Ag Weather Forum

Update On Ag College Yield Projection

Bryce Anderson
By  Bryce Anderson , DTN Senior Ag Meteorologist
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Non-irrigated corn is either close to or at maturity and safe from frost. Irrigated corn soon will be in the same category. (UN-L Graphic by Scott Kemper)

Following is a selection from the latest rundown of corn yield projections in the University of Nebraska-Lincoln Cropwatch corn production study. The study is in cooperation with land grant universities and specialists across the Corn Belt. The rundown is as of Wednesday, September 7, 2016.--Bryce.

During the last two weeks there were below-average (nighttime and daytime) temperatures in Illinois, Indiana, Michigan, and Ohio, near-average temperatures in Iowa, and below-average daytime temperatures in Nebraska. Rainy and cloudy conditions prevailed in Nebraska during this period. The rest of the locations exhibited near- or above-average rainfall, except for a few sites in Illinois and Iowa.

Physiological maturity (black layer) has been reached at about half of the rainfed sites. These sites are in the southern Corn Belt. Grain filling continues in the other half of rainfed sites, with most corn at dent stage. Irrigated corn has matured (Kansas) or will reach maturity soon (Nebraska).

The irrigated sites where corn has already matured exhibit yields slightly above average (+6%), except for Beatrice. A similar scenario is forecasted for the rest of the irrigated sites where maturity has not been reached yet.

Forecasted yields for rainfed corn indicate near-average yield at about half of 37 rainfed sites. These sites are mainly in the southern and eastern Corn Belt. Above-average yields are expected for 11 of the rainfed locations: western and central Nebraska, central-east and northeastern Nebraska, southwestern Iowa, and northwestern Missouri, eastern North Dakota and western Minnesota, and central Illinois. In contrast, the forecasts indicate below-average yield at five sites: southeastern Nebraska, and across a southeast-northwest transect in Iowa.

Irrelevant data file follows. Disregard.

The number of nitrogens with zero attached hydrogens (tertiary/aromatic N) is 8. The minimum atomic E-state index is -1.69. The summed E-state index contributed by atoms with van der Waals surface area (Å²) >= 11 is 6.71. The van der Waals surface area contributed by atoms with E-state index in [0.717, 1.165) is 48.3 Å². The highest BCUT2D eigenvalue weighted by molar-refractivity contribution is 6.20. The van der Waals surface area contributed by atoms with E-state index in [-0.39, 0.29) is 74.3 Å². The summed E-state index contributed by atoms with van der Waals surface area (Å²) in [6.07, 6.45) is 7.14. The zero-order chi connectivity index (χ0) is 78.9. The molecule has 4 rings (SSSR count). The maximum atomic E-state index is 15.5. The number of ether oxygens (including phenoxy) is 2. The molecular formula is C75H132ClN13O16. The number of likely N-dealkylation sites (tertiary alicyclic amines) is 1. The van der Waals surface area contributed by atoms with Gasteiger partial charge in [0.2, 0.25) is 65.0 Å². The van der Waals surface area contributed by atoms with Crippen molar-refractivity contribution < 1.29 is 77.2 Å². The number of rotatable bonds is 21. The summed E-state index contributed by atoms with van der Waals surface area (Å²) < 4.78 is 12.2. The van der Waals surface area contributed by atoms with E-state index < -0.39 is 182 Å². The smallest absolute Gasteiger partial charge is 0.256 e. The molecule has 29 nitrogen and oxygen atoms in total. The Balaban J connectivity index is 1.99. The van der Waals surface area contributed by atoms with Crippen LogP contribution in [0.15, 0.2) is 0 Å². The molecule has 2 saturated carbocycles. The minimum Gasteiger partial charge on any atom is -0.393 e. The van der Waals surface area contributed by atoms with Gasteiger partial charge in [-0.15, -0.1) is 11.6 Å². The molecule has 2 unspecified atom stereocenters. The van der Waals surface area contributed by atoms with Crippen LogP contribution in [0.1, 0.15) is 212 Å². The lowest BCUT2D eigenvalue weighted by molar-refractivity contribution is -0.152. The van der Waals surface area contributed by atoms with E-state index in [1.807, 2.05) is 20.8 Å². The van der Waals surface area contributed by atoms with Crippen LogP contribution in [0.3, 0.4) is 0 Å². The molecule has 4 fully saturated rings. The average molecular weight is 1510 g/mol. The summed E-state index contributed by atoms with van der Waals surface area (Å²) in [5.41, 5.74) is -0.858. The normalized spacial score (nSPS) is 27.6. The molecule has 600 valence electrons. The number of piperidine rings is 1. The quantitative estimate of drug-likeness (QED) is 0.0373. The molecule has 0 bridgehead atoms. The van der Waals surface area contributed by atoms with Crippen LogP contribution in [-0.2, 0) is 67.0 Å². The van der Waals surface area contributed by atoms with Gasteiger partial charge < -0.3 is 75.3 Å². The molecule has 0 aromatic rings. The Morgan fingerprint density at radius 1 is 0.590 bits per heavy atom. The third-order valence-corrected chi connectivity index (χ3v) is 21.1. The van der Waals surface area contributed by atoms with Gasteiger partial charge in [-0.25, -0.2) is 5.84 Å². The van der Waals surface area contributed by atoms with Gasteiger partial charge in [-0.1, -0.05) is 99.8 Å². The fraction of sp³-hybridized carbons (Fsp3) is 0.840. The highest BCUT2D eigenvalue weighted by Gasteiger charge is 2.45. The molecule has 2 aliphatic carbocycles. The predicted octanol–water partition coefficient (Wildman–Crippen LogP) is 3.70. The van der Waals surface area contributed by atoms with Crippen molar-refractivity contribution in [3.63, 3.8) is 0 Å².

Forecasted 2016 state average yields in comparison to long-term average yields fall well above average (10% or more) in Nebraska (rainfed) and Minnesota (rainfed), average (3-9%) in Indiana, Illinois (both rainfed), and Kansas (rainfed and irrigated), near-average in Nebraska (irrigated) and Missouri and Ohio (both rainfed), and below-average (6%) in Iowa (rainfed).

Overall, our Sept. 7 forecasts suggest a near or slightly above average yield for the entire Corn Belt, with no clear indication of a record yield crop in 2016. Our forecasts indicate a high probability of near-average corn yields in 2016 in about half of rainfed sites, with above- and below-average yields expected in the rest of the locations. Slightly above-average yields are likely for irrigated corn.

Note that these forecasts do not take into consideration problems with stand emergence, hail/flooding damage, replanting situations, disease, or nitrate leaching. In fields negatively affected by these constraints, actual yields will be lower than estimates provided here.

It is important to keep in mind that yield forecasts are not field specific and, instead, represent an estimate of average on-farm yield for a given location and surrounding area in absence of the yield-reducing factors mentioned here. Likewise, crop development stages and forecasted yields will deviate from the ones reported here in fields with planting dates or hybrid maturities that differ markedly from the ones used as the basis for these forecasts.

The full report is at this link: http://goo.gl/…

Bryce

Twitter @BAndersonDTN

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